see how excited they are to be there and that energy really feeds us on stage. An enthusiastic audience is as important to a good performance and what we’re doing on stage. And also Rod is such a
great and professional entertainer that you always feel excited to be on stage in front of an audience at any given time with him. Some days we may feel a little tired or jet-lagged, but with an
enthusiastic audience, you forget all of those feelings.
Do you have any particular favourite songs or gigs since you joined Rod's band?
I loved playing at the Edinburgh Castle back in 2002. It was magical. I also loved the winery gigs in Australia and New Zealand…especially Hawkes Bay back in 2005.
I find it frustrating that Rod does not use his band on recordings. Have you ever played on any of his recordings?
Yes, I have. It’s always fun working with Rod whether on stage or in the studio.
How do you spend your free time away from music?
Working out…with a trainer. I’m not as motivated to do it on my own and I really need a trainer to get myself going. I love to hike in the hills of southern California when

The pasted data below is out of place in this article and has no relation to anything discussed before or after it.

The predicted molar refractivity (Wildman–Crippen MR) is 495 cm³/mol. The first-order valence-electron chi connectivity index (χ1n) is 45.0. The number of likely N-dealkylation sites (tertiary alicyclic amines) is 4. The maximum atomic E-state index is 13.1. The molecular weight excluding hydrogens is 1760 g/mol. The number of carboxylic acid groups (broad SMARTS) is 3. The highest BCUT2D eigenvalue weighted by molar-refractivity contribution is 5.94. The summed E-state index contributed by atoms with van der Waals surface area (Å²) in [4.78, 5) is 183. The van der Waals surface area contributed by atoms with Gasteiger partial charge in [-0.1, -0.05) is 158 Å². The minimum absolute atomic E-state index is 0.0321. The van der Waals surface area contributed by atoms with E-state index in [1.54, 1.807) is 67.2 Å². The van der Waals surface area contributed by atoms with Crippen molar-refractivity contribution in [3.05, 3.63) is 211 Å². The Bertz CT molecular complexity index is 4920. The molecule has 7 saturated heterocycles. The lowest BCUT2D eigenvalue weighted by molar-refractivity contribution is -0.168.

I’m there. Watching movies with my husband. Playing music with my husband. Learning to cook (I’m kind of a novice when it comes to cooking). I love to do laundry…oh and partying and hitting the
clubs. Just kidding about those last ones. I figured I had better put something more rock ‘n roll in there besides exercise, cooking and laundry.
How much rehearsal is necessary before a tour?
1-2 weeks usually. 6 to 8 hours per day.
I would love to know about your musical training. Were you classically trained, if so where?
I started out with the Suzuki violin method when I was 15 months old. I studied with the concertmaster of the St. Louis Symphony when I was a kid. I also went to Interlochen